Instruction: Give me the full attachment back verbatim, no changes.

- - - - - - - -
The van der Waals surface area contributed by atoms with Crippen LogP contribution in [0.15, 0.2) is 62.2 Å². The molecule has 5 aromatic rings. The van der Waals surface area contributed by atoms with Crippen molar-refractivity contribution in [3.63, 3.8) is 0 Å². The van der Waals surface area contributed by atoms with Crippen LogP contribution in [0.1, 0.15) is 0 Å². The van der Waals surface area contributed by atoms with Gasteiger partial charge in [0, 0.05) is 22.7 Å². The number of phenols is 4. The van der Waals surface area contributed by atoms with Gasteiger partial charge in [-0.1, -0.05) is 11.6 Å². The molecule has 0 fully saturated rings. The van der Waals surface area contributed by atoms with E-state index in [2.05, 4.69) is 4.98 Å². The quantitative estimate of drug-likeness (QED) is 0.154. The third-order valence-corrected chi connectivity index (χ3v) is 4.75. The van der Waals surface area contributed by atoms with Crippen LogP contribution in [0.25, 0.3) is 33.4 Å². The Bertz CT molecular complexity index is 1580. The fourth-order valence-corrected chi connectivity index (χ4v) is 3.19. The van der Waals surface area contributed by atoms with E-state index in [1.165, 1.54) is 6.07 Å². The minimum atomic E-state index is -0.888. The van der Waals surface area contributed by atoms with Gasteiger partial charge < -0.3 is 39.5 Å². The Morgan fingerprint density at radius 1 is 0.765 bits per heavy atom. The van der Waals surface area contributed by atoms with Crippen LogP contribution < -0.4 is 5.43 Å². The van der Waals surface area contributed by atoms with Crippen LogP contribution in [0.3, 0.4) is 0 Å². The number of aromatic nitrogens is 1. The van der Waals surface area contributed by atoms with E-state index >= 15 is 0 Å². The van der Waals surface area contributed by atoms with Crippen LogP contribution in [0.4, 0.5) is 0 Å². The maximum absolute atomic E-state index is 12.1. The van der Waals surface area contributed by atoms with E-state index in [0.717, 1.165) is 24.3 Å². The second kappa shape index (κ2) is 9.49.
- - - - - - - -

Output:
The van der Waals surface area contributed by atoms with Crippen LogP contribution in [0.15, 0.2) is 62.2 Å². The molecule has 5 aromatic rings. The van der Waals surface area contributed by atoms with Crippen molar-refractivity contribution in [3.63, 3.8) is 0 Å². The van der Waals surface area contributed by atoms with Crippen LogP contribution in [0.1, 0.15) is 0 Å². The van der Waals surface area contributed by atoms with Gasteiger partial charge in [0, 0.05) is 22.7 Å². The number of phenols is 4. The van der Waals surface area contributed by atoms with Gasteiger partial charge in [-0.1, -0.05) is 11.6 Å². The molecule has 0 fully saturated rings. The van der Waals surface area contributed by atoms with E-state index in [2.05, 4.69) is 4.98 Å². The quantitative estimate of drug-likeness (QED) is 0.154. The third-order valence-corrected chi connectivity index (χ3v) is 4.75. The van der Waals surface area contributed by atoms with Crippen LogP contribution in [0.25, 0.3) is 33.4 Å². The Bertz CT molecular complexity index is 1580. The fourth-order valence-corrected chi connectivity index (χ4v) is 3.19. The van der Waals surface area contributed by atoms with E-state index in [1.165, 1.54) is 6.07 Å². The minimum atomic E-state index is -0.888. The van der Waals surface area contributed by atoms with Gasteiger partial charge < -0.3 is 39.5 Å². The Morgan fingerprint density at radius 1 is 0.765 bits per heavy atom. The van der Waals surface area contributed by atoms with Crippen LogP contribution < -0.4 is 5.43 Å². The van der Waals surface area contributed by atoms with Crippen LogP contribution in [0.3, 0.4) is 0 Å². The number of aromatic nitrogens is 1. The van der Waals surface area contributed by atoms with E-state index >= 15 is 0 Å². The van der Waals surface area contributed by atoms with Crippen LogP contribution in [0.4, 0.5) is 0 Å². The maximum absolute atomic E-state index is 12.1. The van der Waals surface area contributed by atoms with E-state index in [0.717, 1.165) is 24.3 Å². The second kappa shape index (κ2) is 9.49.